Facebook Pinterest Search Icon SourcingJournal_horiz Tumbler Twitter Shape photo-camera graph-trend Shape latest-news icon / user

Retail and Wholesale Apparel Stocks Beat Dow in October

Missed Sourcing Journal’s Virtual Sourcing Summit? It's not too late to view all keynotes and panels from the two days. Watch on demand now.

Apparel wholesale and retail stocks beat the Dow in October as consumer-facing businesses continued to enhance earnings by cutting costs and keeping prices low in the face of waning consumer confidence and demand.

Apparel retail stocks gained 3.8%, accelerating from September and August, while apparel manufacturer stocks advanced by 3.2% for the month, half of last month’s gain.

The Dow Jones Industrial Average rose by 1.9% in the five-week period from September 27 to October 31, a better-than-expected gain given the impact of the government shutdown during the first half of the month on  investor enthusiasm.

 

Here’s how the top gainers and losers in both the apparel retailer and manufacturer categories did in the month:

Men’s Wearhouse (MW) leaped 24.6% to $42.30 per share after Joseph A. Banks proposed an all-cash $48 per share acquisition of its competitor. Men’s Wearhouse rejected the $2.3 billion offer. Men’s Wearhouse just completed its $98 million acquisition of Joseph Abboud, and is also rumored to be eyeing footwear maker Allen-Edmonds.

Valuevision TV (VVTV) advanced 18.7% to $5.34. Private equity firm Clinton Group reported it had accumulated a 5.8% stake in the TV shopping channel, believing it is undervalued, and expressed the feeling that the CEO and COO should be replaced.

Amazon (AMZN) gained 15.2%, to $364.03. In a challenge to Ebay’s PayPal, the giant e-retailer launched its new “Login and Pay with Amazon” service to help third party merchants process e-payments using Amazon credentials. Amazon beat out IBM on a private cloud computing project for the Central Intelligence Agency worth $600 million over 10 years, even though IBM’s bid was lower. Amazon announced a collaboration with P&G to sell consumer packaged goods online, and is rumored to be at work with HTC on a smart phone. Meanwhile, the company continues to grow its apparel and accessories business, and is beefing up staff in its New York fashion office.

Kohl’s (KSS) rose 9.2% to $56.80, after launching its Catherine Malandrino for DesigNation collection. The limited edition capsule group includes women’s styles with a decidedly Parisian flavor.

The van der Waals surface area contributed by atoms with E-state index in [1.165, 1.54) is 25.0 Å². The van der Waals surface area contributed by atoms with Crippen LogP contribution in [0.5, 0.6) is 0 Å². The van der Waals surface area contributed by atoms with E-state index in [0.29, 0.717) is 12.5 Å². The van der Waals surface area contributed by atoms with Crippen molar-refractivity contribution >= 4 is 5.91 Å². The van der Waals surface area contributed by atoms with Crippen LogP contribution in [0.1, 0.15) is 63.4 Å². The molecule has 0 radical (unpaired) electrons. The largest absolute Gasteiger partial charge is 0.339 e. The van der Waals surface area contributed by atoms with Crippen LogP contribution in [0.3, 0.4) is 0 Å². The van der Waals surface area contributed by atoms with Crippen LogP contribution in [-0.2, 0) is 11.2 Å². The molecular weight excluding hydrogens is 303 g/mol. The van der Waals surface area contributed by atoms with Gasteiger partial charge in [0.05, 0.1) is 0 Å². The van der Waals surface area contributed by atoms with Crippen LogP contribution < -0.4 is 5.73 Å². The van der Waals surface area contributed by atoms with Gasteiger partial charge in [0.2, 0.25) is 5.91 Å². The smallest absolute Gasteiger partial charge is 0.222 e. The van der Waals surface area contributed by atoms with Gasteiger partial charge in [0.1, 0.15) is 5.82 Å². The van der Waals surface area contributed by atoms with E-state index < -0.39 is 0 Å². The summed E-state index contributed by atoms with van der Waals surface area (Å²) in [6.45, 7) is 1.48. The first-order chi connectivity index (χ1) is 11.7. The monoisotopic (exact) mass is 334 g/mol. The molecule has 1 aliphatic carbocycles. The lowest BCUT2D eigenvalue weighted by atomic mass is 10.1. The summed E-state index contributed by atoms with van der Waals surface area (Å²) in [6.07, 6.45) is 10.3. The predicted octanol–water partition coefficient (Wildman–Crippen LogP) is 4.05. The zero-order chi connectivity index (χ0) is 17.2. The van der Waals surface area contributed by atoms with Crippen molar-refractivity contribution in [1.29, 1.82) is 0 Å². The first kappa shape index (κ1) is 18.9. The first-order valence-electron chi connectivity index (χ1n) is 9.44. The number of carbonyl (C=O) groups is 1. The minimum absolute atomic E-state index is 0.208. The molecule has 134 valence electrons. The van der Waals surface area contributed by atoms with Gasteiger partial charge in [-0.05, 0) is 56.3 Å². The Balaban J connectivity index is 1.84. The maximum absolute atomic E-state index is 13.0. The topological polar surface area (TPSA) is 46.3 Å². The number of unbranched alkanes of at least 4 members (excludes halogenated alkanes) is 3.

Joseph A. Banks (KOSB) edged up 8.6% to $47.95, after it was revealed that the men’s specialty retailer was interested in acquiring Men’s Wearhouse in a deal that analysts said would be immediately and significantly accretive to earnings (see above). There is speculation that Banks will up its offer price and may not be ruling out an eventual hostile bid.

Alco Stores (ALCS) plummeted 21.4% to $11.01, after shareholders failed to approve the proposed acquisition by Mallard Parent and M Acquisition Corporation.

JCPenney (JCP) dove 17.1%, to $7.50, which puts it down by more than 60% year-to-date, after the beleaguered retailer issued $1 million in new shares to raise cash. Analysts were quick to voice their concern. UBS feels the retailer will continue to burn cash in 2014 and beyond, and maintained its “sell” rating. Maxim downgraded it from “buy” to “hold.” Fitch downgraded Penney’s deb to from “B-” to a junk rating of “CCC.” Investor Perry Corporation reduced its stake in the struggling retailer by about 50%. Imperial Capital cut its price target on the stock from $5 to $1. On the brighter side, the retailer said that its same-store-sales slide slowed in September, falling 4% in the month, though 12% in the quarter. Soon-to-be-ex-Saks Inc. CEO Steven Sadove has joined the Penney board, causing speculation that he might be in the running to become CEO or Chairman.

Cititrends (CTRN) dropped 16.6% to $14.68, as Zacks increased its rating on the stock to “outperform” after the specialty retailer posted higher sales and a narrower loss in the second quarter than last year. Net revenues rose 4.2% to $137.8 million, and the loss per share was $.34, compared to $.54 in the same period in 2012. Comparable store sales in women’s apparel fell by single digits, an improvement over the high double-digit declines suffered last year.